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The ‘Right to Disconnect’ Bill is a welcome initiative in response to the increased rates of burnout we’re seeing, but is it enough?  

Burnout is a universal problem being felt across all industries and company sizes. In a world where there are increasingly blurred lines between home and work, the new ‘Right to Disconnect’ legislation is set to protect employees who chose to be ‘offline’ outside of their standard work hours. Workforce expert, Sara Villella, says it’s a necessary step, but is it enough?  

The market is already foreseeing potential challenges with the new legislation. Since the onus of enforcing the right to disconnect is ultimately being put onto the employee, rather than obliging employers not to contact staff members at unreasonable hours, the legislation could be inadvertently creating more psychosocial hazards in the workplace.  

While the legislation would allow employees to disconnect after-hours, the subliminal pressure to remain connected and available to demonstrate their dedication to the job can persist. If they choose to disconnect, but their peers choose to remain connected out of hours, will they miss out on that promotion or pay rise?  Will their business leaders with more traditional mindsets view them as not pulling their weight?  All of this, and more, will run through the minds of many employees when reflecting on this new Bill.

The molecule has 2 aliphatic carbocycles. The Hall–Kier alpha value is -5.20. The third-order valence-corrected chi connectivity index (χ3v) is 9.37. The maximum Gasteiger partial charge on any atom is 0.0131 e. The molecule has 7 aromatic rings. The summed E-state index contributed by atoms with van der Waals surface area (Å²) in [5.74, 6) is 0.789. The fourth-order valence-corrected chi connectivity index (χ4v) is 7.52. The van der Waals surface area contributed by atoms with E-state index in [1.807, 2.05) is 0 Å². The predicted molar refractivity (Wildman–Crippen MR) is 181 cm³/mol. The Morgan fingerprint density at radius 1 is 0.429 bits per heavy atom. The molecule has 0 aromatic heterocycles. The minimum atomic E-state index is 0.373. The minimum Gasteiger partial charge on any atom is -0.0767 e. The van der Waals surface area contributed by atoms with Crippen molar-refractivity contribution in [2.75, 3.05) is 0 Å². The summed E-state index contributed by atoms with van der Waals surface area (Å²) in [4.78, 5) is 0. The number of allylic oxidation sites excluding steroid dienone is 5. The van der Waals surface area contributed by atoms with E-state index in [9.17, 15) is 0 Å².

Ways businesses can mitigate potential psychosocial hazards around extended working hours are:  

  1. Maintain policies around use of technology outside of their standard hours;. 
  1. Encourage managers and team leaders to respect employees’ boundaries; 
  1. Train your employees on their rights and what the employer is doing about it; 
  1. Monitor employees leave balances and the uptake of unplanned leave from across the workforce;  
  1. Maintain up to date risk assessments on psychosocial hazards of employees working longer hours. Where this lacks, invest in understanding the drivers of your workplace culture (and how this can be elevated), building trust and strengthening communication across your teams;. and 
  1. Continue to ensure employee wellbeing is high on your organisation’s agenda, by providing relevant training that highlights the mental benefits of disconnecting from work and ensuring employee assistance programs (EAP) are available to your people. 

Positively managing the psychosocial risks within your business is both a legal requirement, but also benefits businesses commercially. A healthy workplace leads to increased productivity, reduced absenteeism and an engaged workforce.  

If you need assistance implementing psychosocial risk management strategies, our Workforce Advisory experts can assist you.  

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